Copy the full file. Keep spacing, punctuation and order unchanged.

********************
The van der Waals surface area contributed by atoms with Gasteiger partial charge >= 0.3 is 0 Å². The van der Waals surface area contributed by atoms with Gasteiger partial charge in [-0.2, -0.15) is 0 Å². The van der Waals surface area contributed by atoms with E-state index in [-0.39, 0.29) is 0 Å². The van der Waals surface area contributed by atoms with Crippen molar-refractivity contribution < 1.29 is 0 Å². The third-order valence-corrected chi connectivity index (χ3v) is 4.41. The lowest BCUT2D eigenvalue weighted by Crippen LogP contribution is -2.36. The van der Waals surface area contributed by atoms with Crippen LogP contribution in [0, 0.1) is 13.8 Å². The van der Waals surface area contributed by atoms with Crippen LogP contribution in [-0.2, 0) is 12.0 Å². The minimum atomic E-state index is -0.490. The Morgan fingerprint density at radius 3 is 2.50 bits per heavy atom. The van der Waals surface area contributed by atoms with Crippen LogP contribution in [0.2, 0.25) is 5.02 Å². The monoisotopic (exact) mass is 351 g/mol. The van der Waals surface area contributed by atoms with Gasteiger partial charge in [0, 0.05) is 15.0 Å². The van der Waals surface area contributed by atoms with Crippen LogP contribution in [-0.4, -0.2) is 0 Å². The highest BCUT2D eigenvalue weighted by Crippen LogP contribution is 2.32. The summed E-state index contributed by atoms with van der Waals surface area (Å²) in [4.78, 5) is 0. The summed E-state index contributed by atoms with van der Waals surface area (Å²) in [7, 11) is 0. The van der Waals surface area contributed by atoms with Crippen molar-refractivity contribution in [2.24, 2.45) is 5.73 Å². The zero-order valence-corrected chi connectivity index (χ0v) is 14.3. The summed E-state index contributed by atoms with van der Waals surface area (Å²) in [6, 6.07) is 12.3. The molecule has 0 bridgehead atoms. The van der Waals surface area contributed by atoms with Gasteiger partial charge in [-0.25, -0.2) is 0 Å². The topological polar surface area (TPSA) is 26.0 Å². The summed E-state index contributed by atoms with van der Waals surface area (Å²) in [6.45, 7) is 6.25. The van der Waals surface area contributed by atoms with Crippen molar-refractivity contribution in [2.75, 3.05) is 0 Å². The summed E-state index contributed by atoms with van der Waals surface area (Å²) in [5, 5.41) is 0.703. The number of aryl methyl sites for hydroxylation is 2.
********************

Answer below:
The van der Waals surface area contributed by atoms with Gasteiger partial charge >= 0.3 is 0 Å². The van der Waals surface area contributed by atoms with Gasteiger partial charge in [-0.2, -0.15) is 0 Å². The van der Waals surface area contributed by atoms with E-state index in [-0.39, 0.29) is 0 Å². The van der Waals surface area contributed by atoms with Crippen molar-refractivity contribution < 1.29 is 0 Å². The third-order valence-corrected chi connectivity index (χ3v) is 4.41. The lowest BCUT2D eigenvalue weighted by Crippen LogP contribution is -2.36. The van der Waals surface area contributed by atoms with Crippen LogP contribution in [0, 0.1) is 13.8 Å². The van der Waals surface area contributed by atoms with Crippen LogP contribution in [-0.2, 0) is 12.0 Å². The minimum atomic E-state index is -0.490. The Morgan fingerprint density at radius 3 is 2.50 bits per heavy atom. The van der Waals surface area contributed by atoms with Crippen LogP contribution in [0.2, 0.25) is 5.02 Å². The monoisotopic (exact) mass is 351 g/mol. The van der Waals surface area contributed by atoms with Gasteiger partial charge in [0, 0.05) is 15.0 Å². The van der Waals surface area contributed by atoms with Crippen LogP contribution in [-0.4, -0.2) is 0 Å². The highest BCUT2D eigenvalue weighted by Crippen LogP contribution is 2.32. The summed E-state index contributed by atoms with van der Waals surface area (Å²) in [4.78, 5) is 0. The summed E-state index contributed by atoms with van der Waals surface area (Å²) in [7, 11) is 0. The van der Waals surface area contributed by atoms with Crippen molar-refractivity contribution in [2.24, 2.45) is 5.73 Å². The zero-order valence-corrected chi connectivity index (χ0v) is 14.3. The summed E-state index contributed by atoms with van der Waals surface area (Å²) in [6, 6.07) is 12.3. The molecule has 0 bridgehead atoms. The van der Waals surface area contributed by atoms with Gasteiger partial charge in [-0.25, -0.2) is 0 Å². The topological polar surface area (TPSA) is 26.0 Å². The summed E-state index contributed by atoms with van der Waals surface area (Å²) in [6.45, 7) is 6.25. The van der Waals surface area contributed by atoms with Crippen molar-refractivity contribution in [2.75, 3.05) is 0 Å². The summed E-state index contributed by atoms with van der Waals surface area (Å²) in [5, 5.41) is 0.703. The number of aryl methyl sites for hydroxylation is 2.